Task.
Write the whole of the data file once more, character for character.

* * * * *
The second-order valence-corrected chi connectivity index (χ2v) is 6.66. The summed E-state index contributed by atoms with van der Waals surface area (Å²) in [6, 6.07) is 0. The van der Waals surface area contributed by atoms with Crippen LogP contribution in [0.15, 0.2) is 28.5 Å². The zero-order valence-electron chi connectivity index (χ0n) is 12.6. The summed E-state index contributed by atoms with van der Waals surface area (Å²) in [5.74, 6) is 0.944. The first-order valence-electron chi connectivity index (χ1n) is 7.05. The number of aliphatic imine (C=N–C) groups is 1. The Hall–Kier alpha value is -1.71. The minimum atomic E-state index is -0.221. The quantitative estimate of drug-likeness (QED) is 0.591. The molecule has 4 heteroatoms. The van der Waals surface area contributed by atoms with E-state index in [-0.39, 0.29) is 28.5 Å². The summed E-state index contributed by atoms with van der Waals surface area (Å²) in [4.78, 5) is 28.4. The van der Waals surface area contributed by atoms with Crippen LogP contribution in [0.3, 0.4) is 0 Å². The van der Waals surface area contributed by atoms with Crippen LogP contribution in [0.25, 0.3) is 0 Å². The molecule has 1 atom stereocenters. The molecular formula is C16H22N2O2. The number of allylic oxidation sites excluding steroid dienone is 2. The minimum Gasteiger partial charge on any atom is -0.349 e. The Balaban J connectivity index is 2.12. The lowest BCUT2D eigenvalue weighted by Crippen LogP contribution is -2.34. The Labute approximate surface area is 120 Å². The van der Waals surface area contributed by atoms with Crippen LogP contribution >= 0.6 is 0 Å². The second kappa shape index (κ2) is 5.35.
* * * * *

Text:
The second-order valence-corrected chi connectivity index (χ2v) is 6.66. The summed E-state index contributed by atoms with van der Waals surface area (Å²) in [6, 6.07) is 0. The van der Waals surface area contributed by atoms with Crippen LogP contribution in [0.15, 0.2) is 28.5 Å². The zero-order valence-electron chi connectivity index (χ0n) is 12.6. The summed E-state index contributed by atoms with van der Waals surface area (Å²) in [5.74, 6) is 0.944. The first-order valence-electron chi connectivity index (χ1n) is 7.05. The number of aliphatic imine (C=N–C) groups is 1. The Hall–Kier alpha value is -1.71. The minimum atomic E-state index is -0.221. The quantitative estimate of drug-likeness (QED) is 0.591. The molecule has 4 heteroatoms. The van der Waals surface area contributed by atoms with E-state index in [-0.39, 0.29) is 28.5 Å². The summed E-state index contributed by atoms with van der Waals surface area (Å²) in [4.78, 5) is 28.4. The van der Waals surface area contributed by atoms with Crippen LogP contribution in [0.3, 0.4) is 0 Å². The van der Waals surface area contributed by atoms with Crippen LogP contribution in [0.25, 0.3) is 0 Å². The molecule has 1 atom stereocenters. The molecular formula is C16H22N2O2. The number of allylic oxidation sites excluding steroid dienone is 2. The minimum Gasteiger partial charge on any atom is -0.349 e. The Balaban J connectivity index is 2.12. The lowest BCUT2D eigenvalue weighted by Crippen LogP contribution is -2.34. The Labute approximate surface area is 120 Å². The van der Waals surface area contributed by atoms with Crippen LogP contribution >= 0.6 is 0 Å². The second kappa shape index (κ2) is 5.35.